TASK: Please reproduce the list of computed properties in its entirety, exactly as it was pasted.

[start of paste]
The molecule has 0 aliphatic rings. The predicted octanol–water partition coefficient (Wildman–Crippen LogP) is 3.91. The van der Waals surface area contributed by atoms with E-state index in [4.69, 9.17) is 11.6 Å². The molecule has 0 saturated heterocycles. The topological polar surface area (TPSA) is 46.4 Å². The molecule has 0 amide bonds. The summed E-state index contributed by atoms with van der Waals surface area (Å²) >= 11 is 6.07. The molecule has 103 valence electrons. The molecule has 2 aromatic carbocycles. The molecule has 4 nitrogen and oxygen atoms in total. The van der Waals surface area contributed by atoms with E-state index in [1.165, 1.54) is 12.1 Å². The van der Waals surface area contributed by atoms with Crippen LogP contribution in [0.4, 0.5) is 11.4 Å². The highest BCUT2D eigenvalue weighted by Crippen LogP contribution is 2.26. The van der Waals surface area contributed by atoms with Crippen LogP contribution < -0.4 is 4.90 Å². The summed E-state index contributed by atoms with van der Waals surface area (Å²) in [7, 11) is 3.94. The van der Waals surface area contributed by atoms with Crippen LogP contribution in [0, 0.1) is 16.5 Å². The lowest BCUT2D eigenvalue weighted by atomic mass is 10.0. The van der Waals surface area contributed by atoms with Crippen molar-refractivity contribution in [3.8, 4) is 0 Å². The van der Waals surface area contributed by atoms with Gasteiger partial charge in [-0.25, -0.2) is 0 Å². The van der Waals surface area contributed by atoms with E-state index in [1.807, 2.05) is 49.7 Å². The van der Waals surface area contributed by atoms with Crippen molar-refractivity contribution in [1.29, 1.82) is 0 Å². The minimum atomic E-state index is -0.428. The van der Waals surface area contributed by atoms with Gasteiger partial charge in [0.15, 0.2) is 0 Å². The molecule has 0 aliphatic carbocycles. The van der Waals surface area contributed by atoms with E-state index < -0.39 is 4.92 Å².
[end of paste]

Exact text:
The molecule has 0 aliphatic rings. The predicted octanol–water partition coefficient (Wildman–Crippen LogP) is 3.91. The van der Waals surface area contributed by atoms with E-state index in [4.69, 9.17) is 11.6 Å². The molecule has 0 saturated heterocycles. The topological polar surface area (TPSA) is 46.4 Å². The molecule has 0 amide bonds. The summed E-state index contributed by atoms with van der Waals surface area (Å²) >= 11 is 6.07. The molecule has 103 valence electrons. The molecule has 2 aromatic carbocycles. The molecule has 4 nitrogen and oxygen atoms in total. The van der Waals surface area contributed by atoms with E-state index in [1.165, 1.54) is 12.1 Å². The van der Waals surface area contributed by atoms with Crippen LogP contribution in [0.4, 0.5) is 11.4 Å². The highest BCUT2D eigenvalue weighted by Crippen LogP contribution is 2.26. The van der Waals surface area contributed by atoms with Crippen LogP contribution < -0.4 is 4.90 Å². The summed E-state index contributed by atoms with van der Waals surface area (Å²) in [7, 11) is 3.94. The van der Waals surface area contributed by atoms with Crippen LogP contribution in [0, 0.1) is 16.5 Å². The lowest BCUT2D eigenvalue weighted by atomic mass is 10.0. The van der Waals surface area contributed by atoms with Crippen molar-refractivity contribution in [3.8, 4) is 0 Å². The van der Waals surface area contributed by atoms with Gasteiger partial charge in [-0.25, -0.2) is 0 Å². The van der Waals surface area contributed by atoms with E-state index in [1.807, 2.05) is 49.7 Å². The van der Waals surface area contributed by atoms with Crippen molar-refractivity contribution in [1.29, 1.82) is 0 Å². The minimum atomic E-state index is -0.428. The van der Waals surface area contributed by atoms with Gasteiger partial charge in [0.15, 0.2) is 0 Å². The molecule has 0 aliphatic carbocycles. The van der Waals surface area contributed by atoms with E-state index < -0.39 is 4.92 Å².